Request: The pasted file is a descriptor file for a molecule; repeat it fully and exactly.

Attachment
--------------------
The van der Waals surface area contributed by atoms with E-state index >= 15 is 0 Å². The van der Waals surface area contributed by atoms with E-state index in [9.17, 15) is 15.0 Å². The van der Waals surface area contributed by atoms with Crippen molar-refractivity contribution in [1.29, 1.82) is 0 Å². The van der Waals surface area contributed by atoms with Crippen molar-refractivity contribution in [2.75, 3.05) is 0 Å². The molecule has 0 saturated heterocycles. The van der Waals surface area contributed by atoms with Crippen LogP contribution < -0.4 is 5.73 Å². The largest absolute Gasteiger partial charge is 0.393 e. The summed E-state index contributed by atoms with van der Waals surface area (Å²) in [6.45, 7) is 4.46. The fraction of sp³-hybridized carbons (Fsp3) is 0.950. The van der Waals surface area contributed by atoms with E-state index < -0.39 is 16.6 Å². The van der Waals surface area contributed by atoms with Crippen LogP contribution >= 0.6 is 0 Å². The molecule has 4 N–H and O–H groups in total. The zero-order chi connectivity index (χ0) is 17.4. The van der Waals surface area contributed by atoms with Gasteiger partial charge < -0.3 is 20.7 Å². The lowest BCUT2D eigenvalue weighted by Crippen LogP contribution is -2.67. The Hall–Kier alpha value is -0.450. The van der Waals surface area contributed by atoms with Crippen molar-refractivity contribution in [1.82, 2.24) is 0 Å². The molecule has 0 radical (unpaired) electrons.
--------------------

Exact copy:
The van der Waals surface area contributed by atoms with E-state index >= 15 is 0 Å². The van der Waals surface area contributed by atoms with E-state index in [9.17, 15) is 15.0 Å². The van der Waals surface area contributed by atoms with Crippen molar-refractivity contribution in [1.29, 1.82) is 0 Å². The van der Waals surface area contributed by atoms with Crippen molar-refractivity contribution in [2.75, 3.05) is 0 Å². The molecule has 0 saturated heterocycles. The van der Waals surface area contributed by atoms with Crippen LogP contribution < -0.4 is 5.73 Å². The largest absolute Gasteiger partial charge is 0.393 e. The summed E-state index contributed by atoms with van der Waals surface area (Å²) in [6.45, 7) is 4.46. The fraction of sp³-hybridized carbons (Fsp3) is 0.950. The van der Waals surface area contributed by atoms with E-state index < -0.39 is 16.6 Å². The van der Waals surface area contributed by atoms with Crippen LogP contribution >= 0.6 is 0 Å². The molecule has 4 N–H and O–H groups in total. The zero-order chi connectivity index (χ0) is 17.4. The van der Waals surface area contributed by atoms with Gasteiger partial charge < -0.3 is 20.7 Å². The lowest BCUT2D eigenvalue weighted by Crippen LogP contribution is -2.67. The Hall–Kier alpha value is -0.450. The van der Waals surface area contributed by atoms with Crippen molar-refractivity contribution in [1.82, 2.24) is 0 Å². The molecule has 0 radical (unpaired) electrons.